Black Lives Matter: If You Don’t Get It, Fucking Read And Educate Yourself!

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The Black Lives Matter protests, in response to the murders of George Floyd, Breonna Taylor and so many other innocent black people, look set to change the world for the better.

As a white person, I can never understand what the BAME (Black, Asian, and minority ethnic) community is going through, but I’m trying my best to be a supportive ally.

One thing I, as a white person, have noticed is that other white people keep asking members of the BAME community to explain what’s going on to them.

That is fucking stupid.

It’s not the BAME community’s job to educate you. You’ve got the whole internet at your fingertips, not to mention books, documentaries, blogs, podcasts and more, all explaining the history of racism and white supremacy.

I see it myself all the time; white guys I went to university with demanding explanations for stuff that they could learn about for themselves like sexism and why I hate the President of the USA.

Recently, a guy I went to school with commented on a Facebook post asking me to prove that Donald Trump’s photo op at that church, where he cleared a congregation to take a picture waving a bible, was real. Like he couldn’t read the news for himself.

And that’s just me dealing with douche bags I went to school with; if I’m irritated, it must only be 10 million times worse for the BAME community.

Don’t get me wrong; if the BAME people you know want to talk to you about the protests or their experiences, then listen, support them and ask questions if you need to. Be a good friend and ally.

Just don’t expect them to educate you and prove to you that racism exists.

If you don’t know or understand what’s going on right now, or why these protests matter so much, then read about it- don’t put the burden on your friends.

There are loads of free resources, blogs and websites online that will help you to understand the importance of this movement, including:

You could also read books like:

  • Martin Luther King Jr.’s Strength to Love

  • Literally anything by Maya Angelou

  • Barack Obama’s Dreams from My Father

  • Michelle Obama’s Becoming

  • Zadie Smith’s On Beauty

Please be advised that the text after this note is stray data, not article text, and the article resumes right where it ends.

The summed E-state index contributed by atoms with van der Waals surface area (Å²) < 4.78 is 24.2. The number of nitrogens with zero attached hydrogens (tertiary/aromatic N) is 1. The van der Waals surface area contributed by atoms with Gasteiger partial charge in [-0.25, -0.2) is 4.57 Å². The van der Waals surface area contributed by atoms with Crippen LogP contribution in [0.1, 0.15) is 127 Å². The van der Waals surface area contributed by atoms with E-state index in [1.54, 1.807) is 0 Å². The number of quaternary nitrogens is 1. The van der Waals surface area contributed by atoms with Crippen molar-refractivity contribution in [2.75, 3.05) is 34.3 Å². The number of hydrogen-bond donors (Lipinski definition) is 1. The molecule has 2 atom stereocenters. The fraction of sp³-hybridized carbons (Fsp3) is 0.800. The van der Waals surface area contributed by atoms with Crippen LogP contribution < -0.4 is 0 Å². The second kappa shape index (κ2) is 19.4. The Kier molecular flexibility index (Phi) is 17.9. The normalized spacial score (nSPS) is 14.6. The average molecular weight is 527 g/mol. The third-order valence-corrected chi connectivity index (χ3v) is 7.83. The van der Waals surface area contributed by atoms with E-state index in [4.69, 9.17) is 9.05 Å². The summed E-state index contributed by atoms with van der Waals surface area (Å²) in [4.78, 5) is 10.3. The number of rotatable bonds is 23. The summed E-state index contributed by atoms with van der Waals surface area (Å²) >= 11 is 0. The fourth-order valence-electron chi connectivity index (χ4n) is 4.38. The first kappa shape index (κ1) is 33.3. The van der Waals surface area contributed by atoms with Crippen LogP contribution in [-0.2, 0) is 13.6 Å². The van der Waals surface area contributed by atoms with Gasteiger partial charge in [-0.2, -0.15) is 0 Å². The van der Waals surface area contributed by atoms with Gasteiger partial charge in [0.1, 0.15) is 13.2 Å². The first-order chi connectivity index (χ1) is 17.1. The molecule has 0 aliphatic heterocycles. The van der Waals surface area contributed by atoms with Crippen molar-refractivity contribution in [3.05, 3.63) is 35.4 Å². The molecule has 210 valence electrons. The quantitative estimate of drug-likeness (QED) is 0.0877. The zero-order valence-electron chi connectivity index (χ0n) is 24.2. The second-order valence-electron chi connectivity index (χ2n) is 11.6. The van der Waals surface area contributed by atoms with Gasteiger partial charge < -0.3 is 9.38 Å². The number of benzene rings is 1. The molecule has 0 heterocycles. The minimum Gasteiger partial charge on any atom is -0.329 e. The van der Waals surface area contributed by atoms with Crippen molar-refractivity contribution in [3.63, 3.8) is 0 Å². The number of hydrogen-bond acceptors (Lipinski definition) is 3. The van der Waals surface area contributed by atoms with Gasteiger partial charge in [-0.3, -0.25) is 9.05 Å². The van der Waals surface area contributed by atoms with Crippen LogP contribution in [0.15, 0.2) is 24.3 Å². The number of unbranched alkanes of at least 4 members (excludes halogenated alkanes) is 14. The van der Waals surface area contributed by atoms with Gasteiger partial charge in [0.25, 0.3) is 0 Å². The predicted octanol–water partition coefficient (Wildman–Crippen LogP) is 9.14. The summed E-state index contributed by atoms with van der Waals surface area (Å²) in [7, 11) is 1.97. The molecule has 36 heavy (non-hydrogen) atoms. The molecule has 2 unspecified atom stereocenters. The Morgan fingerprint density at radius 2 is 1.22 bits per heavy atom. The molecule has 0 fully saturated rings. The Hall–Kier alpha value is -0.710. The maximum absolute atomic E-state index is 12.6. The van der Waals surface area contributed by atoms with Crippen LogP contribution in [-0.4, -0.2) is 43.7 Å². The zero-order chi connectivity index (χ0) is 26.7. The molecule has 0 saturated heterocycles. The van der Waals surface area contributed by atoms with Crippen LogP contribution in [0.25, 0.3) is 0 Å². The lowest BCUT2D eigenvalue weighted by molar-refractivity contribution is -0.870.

• Audre Lorde’s Sister Outsider 

  • Arundhati Roy’s The God Of Small Things

  • Chinua Achebe’s Things Fall Apart

  • Solomon Northup’s Twelve Years a Slave

  • Wesley Lowery’s They Can’t Kill Us All: Ferguson, Baltimore, And A New Era In America’s Racial Justice Movement

  • Anchee Min’s The Last Empress

  • Chimamanda Ngozi Adichie’s Americanah

  • Reni Eddo-Lodge’s Why I’m No Longer Talking to White People about Race (the title is apt given the topic of this blog post)

  • Toni Morrison’s Beloved

These aren’t exhaustive lists; go out there and read as widely as possible. The world is evolving and you’re living through history- put some fucking effort in and learn about what’s going on!

Try to read books written by as many BAME authors as possible, so you can find out about different perspectives without being an annoying dick to the people you know.

So, in all, be a supportive friend and learn for your fucking self. I’m not asking you to do much, just read and learn without having to make your friends, who are already in turmoil and living in a bloody strange world, educate you like you’re a small child. Read and learn like the responsible adult you’re pretending to be.

8 thoughts on “Black Lives Matter: If You Don’t Get It, Fucking Read And Educate Yourself!

  1. An excellent list! There are also some very fine crime writers of color too. Walter Mosley leaps to mind, but so does Jon Vercher, whose “Three Fifths” is out in the UK (if not now, then soon). S.A. Cosby’s Blacktop Wasteland is due out soon; Attica Locke (Bluebird, Bluebird; Pleasantville, and more).

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  2. Cherry

    As the previous commentator, I came for book recommendations and found this post. Thanks for this list. Can I add two more that have helped me understand better in the past?
    Staying Power: The History of Black People in Britain.by Peter Fryer and
    Toni Morrison’s Beloved. The emotional power of the latter has stayed with me since I read it in the 80s.

    Like

  3. Pingback: Five Awesome Crime Fiction Novels By Black Writers – The Dorset Book Detective

  4. Pingback: Why Boosting Diversity In School Reading Lists Is Essential – The Dorset Book Detective

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